Now, I'll confess, I happen to be one of those writers whose characters are VERY real to them. Like, so real they talk to me and hijack my plots and run my life. (Yeah...my husband thinks I'm weird). So my main characters tend to come to me pretty complete, already talking to me and bossing me around. I still fill out the character profiles, but it's mostly just recording the stuff I already know, rather than building the characters and discovering them.
But for my side characters--who I like to be just as detailed and unique as my main characters--writing the character profile is invaluable to me.
So, here's my character profile template:
If you click on them you *should* be able to read them better.
And incidentally, if you'd like me to email you a .doc of it, just let me know, I'd be happy to.
So this is what I call, "the basics." It's a list of what are, in my opinion at least, the most useful questions from a bunch of different "how to write" books/websites.
And some of the questions start to get you digging a little deeper, like asking how the character feels about their appearance. What their biggest secret is. Are they likable? Will readers like them? Memories from their childhood. On and on. All good things to know.
By the time I'm done really thinking about all those questions and coming up with answers, I'll have a really good basic sense of the character. Even a sense of how they speak. Definitely worth taking the time to do. But for me...that's only the beginning.
Once I've filled out all "the basics" on my character profile template, I start adding new questions at the bottom--ones not on the document I'm showing you, because they're questions specific to the character individually, based on what I've learned about them from filling out the profile.
For example, if my character is a 12-year-old girl, I'm going to ask myself:
- Has she entered puberty?
- How does she feel about those changes to her body?
- Is she wearing a bra yet?
- Getting zits?
- Shaving her legs?
- Has she started wearing make-up?
- Has she started her period?
- Is she interested in boys yet?
- Has she ever kissed a boy?
- Does she want to, or is that still weird?
- Are her friends older or younger than her?
And the reason those questions aren't built into my template is because they only matter if my character is a "tween" girl. If my character is a teenage boy, the list changes. I might ask:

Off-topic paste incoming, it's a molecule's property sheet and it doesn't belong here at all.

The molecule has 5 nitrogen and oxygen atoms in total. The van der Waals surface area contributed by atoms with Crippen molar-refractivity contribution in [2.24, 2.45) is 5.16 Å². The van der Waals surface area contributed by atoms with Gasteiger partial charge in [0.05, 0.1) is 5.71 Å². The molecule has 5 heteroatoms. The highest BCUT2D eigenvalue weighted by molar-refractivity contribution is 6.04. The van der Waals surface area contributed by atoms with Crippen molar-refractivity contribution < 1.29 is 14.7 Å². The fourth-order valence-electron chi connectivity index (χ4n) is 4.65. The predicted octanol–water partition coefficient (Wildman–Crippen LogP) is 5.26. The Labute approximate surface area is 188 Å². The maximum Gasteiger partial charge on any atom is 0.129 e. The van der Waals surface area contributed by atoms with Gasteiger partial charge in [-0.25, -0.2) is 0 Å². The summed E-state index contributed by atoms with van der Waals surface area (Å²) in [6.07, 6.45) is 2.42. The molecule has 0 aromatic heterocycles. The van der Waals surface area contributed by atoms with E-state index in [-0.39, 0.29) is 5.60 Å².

- Does he like to flirt with girls?
- Has he entered puberty yet?
- Is his voice deep, high pitched--or cracking?
- Does he play any school sports?
- How tall is he, compared to the other boys?
- Does he need to shave yet?
- Has he kissed a girl?
- Does he have acne, backne, or neckne?
- How do girls respond to him?
- How do other guys respond to him?
- Does he brag a lot?
Pretty sure you guys get the point, but just to pound the point home:
If the character were a middle-aged mom with kids, I would ask:
- Does she have any lines or wrinkles on her face?
- Is her hair turning gray yet?
- Is she comfortable in a bikini? Tankini? One piece?
- Does she have any regrets?
- How many men did she date before she married her husband?
- Is she still in touch with any of those men?
- Has her life turned out the way she'd hoped it would?
- Does she ever think about death or worry about her health?
- Does she like "young" clothes and music?
- Could she still fit into her wedding dress?
- How does she get along with her in-laws?
- Does she trust her husband?
Once again, most of those things probably won't show up in the book. But it's amazing how real it makes a character to think of them like this. I can't tell you how many times I had a character who was just sort of...generic and boring, and thanks to these exercises I'd realize: She was in love with character X when they were younger and has still never gotten over it!!! Or: He's this cocky, cute guy that all the girls want...but he's never kissed a girl because he's not allowed to date yet and he doesn't want anyone else to know!
It's amazing how knowing that about a character makes them jump of the page. It's like their dialogue pretty much writes itself after that.
So basically, all my character profiles start the same, and end completely differently. But the end goal is always the same: to see my characters as real, flawed people with secrets--big and small--they're keeping, issues--deep or shallow--that influence them and individual personalities and histories. Usually takes me several hours per character, but it is worth every second of that time--especially when it comes to dialogue. I revise my dialogue less than any other aspect of my draft, and it's because I know my characters so well, I *know* what they're going to say. But I'll talk more about dialogue in another post.
Okay, I think that covers the topic pretty well. What about you guys? How do you get to know your characters? If you ask yourself any questions I haven't mentioned, please--do share. I love hearing about other writer's methods. :)